Engineering has a vital role to play in the UK's economic and societal wellbeing.
But attracting, recruiting and retaining highly-skilled engineering talent continues to present a major challenge for the industry - with a recent report from Engineering UK highlighting an estimated 59,000 annual shortfall of graduates and technicians to fill core engineering roles.
There are also concerns that the UK's current educational and training initiatives may be serving to merely plug the skills gap rather than helping to build a rich reservoir of engineering capability.
So what needs to be done to encourage greater numbers of well-educated, well-trained and well-motivated candidates to join the engineering industry - and perhaps more importantly, to stick around?
Attracting and retaining engineering talent
The National Centre for Universities and Business (NCUB) has recently announced the findings of the first phase of its research project - 'Talent 2050: Engineering Skills and Education for the Future'.
The project began by consulting with leaders in the public and private sectors, education and professional bodies, researchers and early career stage professionals - and it has identified what it describes as critical 'barriers and bottlenecks' to the creation, support and retention of the UK's engineering talent.
According to the Talent 2050 report, the focus on fixed qualification requirements (such as A-level maths or physics) can be perceived as an obstacle for some candidates.
And it suggests that there could be value in developing an enrolment or recruitment strategy that focuses not just on an individual's previous record of educational achievement but on his or her ability to acquire new skills.
Encouraging diversity within engineering also remains a key issue, with women, ethnic minorities and the disabled continue to be under-represented within engineering.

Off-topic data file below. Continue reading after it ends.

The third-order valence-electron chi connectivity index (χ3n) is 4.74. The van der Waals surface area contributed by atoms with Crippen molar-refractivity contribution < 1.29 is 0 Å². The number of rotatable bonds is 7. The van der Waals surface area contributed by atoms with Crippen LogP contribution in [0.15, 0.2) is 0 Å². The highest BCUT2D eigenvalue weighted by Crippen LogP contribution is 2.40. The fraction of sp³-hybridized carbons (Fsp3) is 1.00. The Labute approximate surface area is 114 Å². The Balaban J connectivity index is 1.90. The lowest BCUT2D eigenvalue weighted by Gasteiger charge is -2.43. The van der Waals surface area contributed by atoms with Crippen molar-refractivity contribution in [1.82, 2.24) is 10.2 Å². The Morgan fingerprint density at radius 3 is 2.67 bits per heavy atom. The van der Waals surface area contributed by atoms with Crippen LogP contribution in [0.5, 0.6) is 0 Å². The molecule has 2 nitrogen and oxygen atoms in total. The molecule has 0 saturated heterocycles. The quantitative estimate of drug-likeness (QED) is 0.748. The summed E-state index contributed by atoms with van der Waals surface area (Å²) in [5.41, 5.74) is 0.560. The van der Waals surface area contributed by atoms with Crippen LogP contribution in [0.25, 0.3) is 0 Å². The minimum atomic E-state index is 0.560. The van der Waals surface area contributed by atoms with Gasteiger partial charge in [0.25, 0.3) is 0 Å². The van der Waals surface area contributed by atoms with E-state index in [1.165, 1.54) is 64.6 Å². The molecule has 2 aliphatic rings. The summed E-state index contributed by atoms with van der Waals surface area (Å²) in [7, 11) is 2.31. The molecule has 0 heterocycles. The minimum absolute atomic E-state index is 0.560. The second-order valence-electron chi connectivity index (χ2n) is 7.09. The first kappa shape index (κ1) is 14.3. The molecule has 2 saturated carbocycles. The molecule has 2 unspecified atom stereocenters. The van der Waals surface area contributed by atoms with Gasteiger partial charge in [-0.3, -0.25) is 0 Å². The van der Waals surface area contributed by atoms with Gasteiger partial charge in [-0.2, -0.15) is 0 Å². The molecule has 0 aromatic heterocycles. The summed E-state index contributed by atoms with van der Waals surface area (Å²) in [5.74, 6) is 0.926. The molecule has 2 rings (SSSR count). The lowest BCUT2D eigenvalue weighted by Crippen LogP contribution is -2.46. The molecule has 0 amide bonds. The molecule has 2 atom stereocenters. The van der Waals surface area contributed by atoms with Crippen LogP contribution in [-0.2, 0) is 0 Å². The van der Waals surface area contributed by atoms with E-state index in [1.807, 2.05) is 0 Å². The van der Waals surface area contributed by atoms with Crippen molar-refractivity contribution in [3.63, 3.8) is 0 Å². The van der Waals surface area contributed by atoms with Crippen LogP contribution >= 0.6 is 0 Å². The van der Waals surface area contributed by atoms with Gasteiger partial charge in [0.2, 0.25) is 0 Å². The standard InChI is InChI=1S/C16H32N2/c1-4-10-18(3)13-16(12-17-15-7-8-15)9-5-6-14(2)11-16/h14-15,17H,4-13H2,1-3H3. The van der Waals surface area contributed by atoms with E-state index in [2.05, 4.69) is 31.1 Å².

Recent figures indicate that women make up just 12% of the total engineering workforce and ethnic minorities just 8%. - while a House of Commons briefing paper published in May 2019 revealed that only 11.2% of apprenticeship starts in 2017/2018 were taken up by people with disabilities.
Digital and environmental literacy
Despite the recognition of the importance of encouraging greater emphasis on the development of digital and environmental skills, including AI, the report suggests that more work needs to be done to ensure this knowledge is fully integrated at regional and national level.
While candidates may often be practically or educationally qualified, there is a concern amongst some employers of a lack of 'soft skills' (communication, leadership, adaptability, teamwork, problem-solving etc) that can play a significant role in enhancing employability.
For now at least, it would appear that the industry demand for candidates with science, technology, engineering and maths (STEM) skills isn't currently being fulfilled by the UK education system.
And while the focus on STEM initiatives, educational programmes and work-based training schemes hopes to grow the supply of suitable talent, there is a very real concern amongst industry leaders that these benefits are being outweighed by the challenges of demographic trends and migration.
The first stage of Talent 2050 has identified some key issues which will continue to be explored in Phase 2 of the project, including:
- Seeking out opportunities for collaboration and increased sharing of resources across the public sector, educational institutions and employers.
- Considering how different approaches to education, such as work-based learning, could help to tackle the issue of improving employability skills.
- Placing greater value on practical achievements (and potentially rethinking the current academic requirement for apprentices.)
The Talent 2050 study highlights the importance of encouraging greater participation from a more productive and diverse workforce by focusing not just on the attainment of qualifications but on each candidate's attitude, motivation and potential.
It also emphasises the value of harnessing the talents of those who are already in the workplace - both within and outside of the engineering sector - with the aim of up-skilling, retraining and capitalising on complementary skills.
And, perhaps above all else, the project stresses the importance of taking action now.
It takes twenty years, say the report's authors, to guide a generation through early years education to gradation.
So even if we hope to resolve the problem by as early as 2050, then that leaves just ten years for the engineering industry to identify what works and to put those new measures in place.